I don’t know any mother (even a first timer!) who goes into motherhood expecting to get 12 hours of beauty sleep when their little bundle of joy enters their life. We all know that things are about to change drastically, at least for a while. We understand we will be up in the middle of the night caring for a newborn, probably feeding every couple hours, and changing diapers. No big surprise. Especially for exclusively breastfeeding moms (like I was), our willing spouses are not even able to help as much because we are the solitary food source. Most notably during the “fourth trimester,” when babies are still getting used to life outside the womb and their needs and wants are the same thing, we have to be as responsive as possible.
This does not mean that a mother doesn’t suffer from the exhaustion that this can cause, but it does mean that it’s fairly expected. We know we are adding to the continual count of our sleep debt, but can steel ourselves to get through this period of time and understand why we must. I would even argue we are usually happy to make the sacrifice for our newborns. Also, new moms often (but not always) find themselves with readily available help from family and friends in those early days.
However, what happens when our babies continue to grow and become more self-sufficient in other areas, hitting milestones, getting bigger and growing out of cluster feeding… but are still waking up every hour through the night?
When people asked me how things were going with Jackson around 5 months on, I either put a smile on and felt like crying inside or I worked up the courage and answered “Actually, things are really tough. He wakes about 7 times a night and doesn’t nap very well.” Sometimes I was met with empathy, but all too often I was met with, “Oh yep! That’s how babies are! You’ll never sleep again!” I remember being in tears and timidly mentioning that I was so exhausted I was considering all my options and mentioned I had been reading about gentle sleep coaching. I was met with “No! Just let it be. They grow out of it. You never see 17-year-olds still waking their parents at night, do you?” 17 YEARS?! These types of reactions often made me feel that I just wasn’t good or unselfish enough to do this whole parenting thing.
As my sleep debt grew month over month, I found myself unable to sleep at all. I laid in bed feeling every muscle of my body tight, completely exhausted but also wired at the same time. I couldn’t sleep at night, so I sat waiting for the next cry from the monitor and worried about every possible horrible scenario in which something could happen to my precious baby. One morning I confessed to my husband that all I did the night before was worry that one day Jackson and I would have a car accident on a bridge over water and would be trapped in the car, and then sheepishly showed him the Amazon email confirming I had bought window breakers and seat belt cutters at 4 in the morning.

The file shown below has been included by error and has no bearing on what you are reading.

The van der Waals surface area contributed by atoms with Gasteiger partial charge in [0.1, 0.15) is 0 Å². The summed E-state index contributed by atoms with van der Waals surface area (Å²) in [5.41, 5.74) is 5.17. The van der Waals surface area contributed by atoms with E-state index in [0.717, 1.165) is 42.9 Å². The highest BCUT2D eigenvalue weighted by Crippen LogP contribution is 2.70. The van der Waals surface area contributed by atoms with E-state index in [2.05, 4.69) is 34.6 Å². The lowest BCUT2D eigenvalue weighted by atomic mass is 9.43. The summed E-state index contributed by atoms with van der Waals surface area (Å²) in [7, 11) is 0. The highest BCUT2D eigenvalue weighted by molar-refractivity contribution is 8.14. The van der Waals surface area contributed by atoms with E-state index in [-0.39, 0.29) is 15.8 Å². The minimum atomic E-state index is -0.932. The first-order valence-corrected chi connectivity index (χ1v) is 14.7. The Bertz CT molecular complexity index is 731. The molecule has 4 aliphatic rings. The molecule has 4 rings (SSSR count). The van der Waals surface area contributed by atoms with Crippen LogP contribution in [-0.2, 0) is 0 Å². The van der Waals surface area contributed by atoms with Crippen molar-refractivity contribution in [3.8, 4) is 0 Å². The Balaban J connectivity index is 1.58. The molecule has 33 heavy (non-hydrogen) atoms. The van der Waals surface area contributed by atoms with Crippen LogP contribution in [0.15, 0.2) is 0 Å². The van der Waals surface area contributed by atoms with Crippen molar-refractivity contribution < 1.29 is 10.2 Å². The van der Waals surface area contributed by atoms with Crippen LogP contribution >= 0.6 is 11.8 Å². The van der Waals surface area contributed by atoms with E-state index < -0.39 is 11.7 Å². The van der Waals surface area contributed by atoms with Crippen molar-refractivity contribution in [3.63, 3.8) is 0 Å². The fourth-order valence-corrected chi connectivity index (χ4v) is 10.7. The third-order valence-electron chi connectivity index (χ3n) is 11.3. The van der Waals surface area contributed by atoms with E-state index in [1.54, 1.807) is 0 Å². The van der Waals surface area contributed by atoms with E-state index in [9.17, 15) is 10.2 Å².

I was experiencing horrible postpartum anxiety, which I believe was almost single-handedly caused by my lack of sleep. However, in the fog of anxiety and sleep deprivation, I thought all of my worries were perfectly legitimate and highly possible.
Luckily, my husband and my close friends saw what the lack of sleep was doing to me, and encouraged me to do what was best for our family. When we sleep coached, the cloud lifted. The anxiety left. And eventually, I was able to learn to sleep well again.
The reason that I feel strongly about this is because sleep is essential. You have to sleep to live. Scientists may not know exactly why the body needs sleep, but they do know that, in a nutshell, you will develop psychological issues and then probably die without it. It is as important to your body as food, yet somehow it is treated differently when it comes to being a mom.
Hypothetically, if a mom confided in you that she had not eaten in three days because her baby cries in the car seat and she didn’t want to allow him to struggle for 15 minutes so that she could get to the grocery store, what would you say? My response would either be, “Oh my gosh! I will go to the store for you! Or I will watch the baby! You need food!” Or if that’s not possible, I would encourage her with everything I had to allow her baby to fuss in the car seat for 15 minutes because she absolutely needs food. Now replace “food” with “sleep” and this is how we should respond to mothers who have been in the cycle of extreme sleep deprivation for weeks or months.
Regardless of your stance on sleep coaching, we should all advocate for healthy moms because this, in turn, creates healthy parental attachment, which creates healthy babies and families! And that is something we can all get behind. Next time an exhausted mom confides in you, please don’t tell her she’ll feel better in 17 years.
If you or someone you love are struggling with postpartum depression or anxiety, there are resources.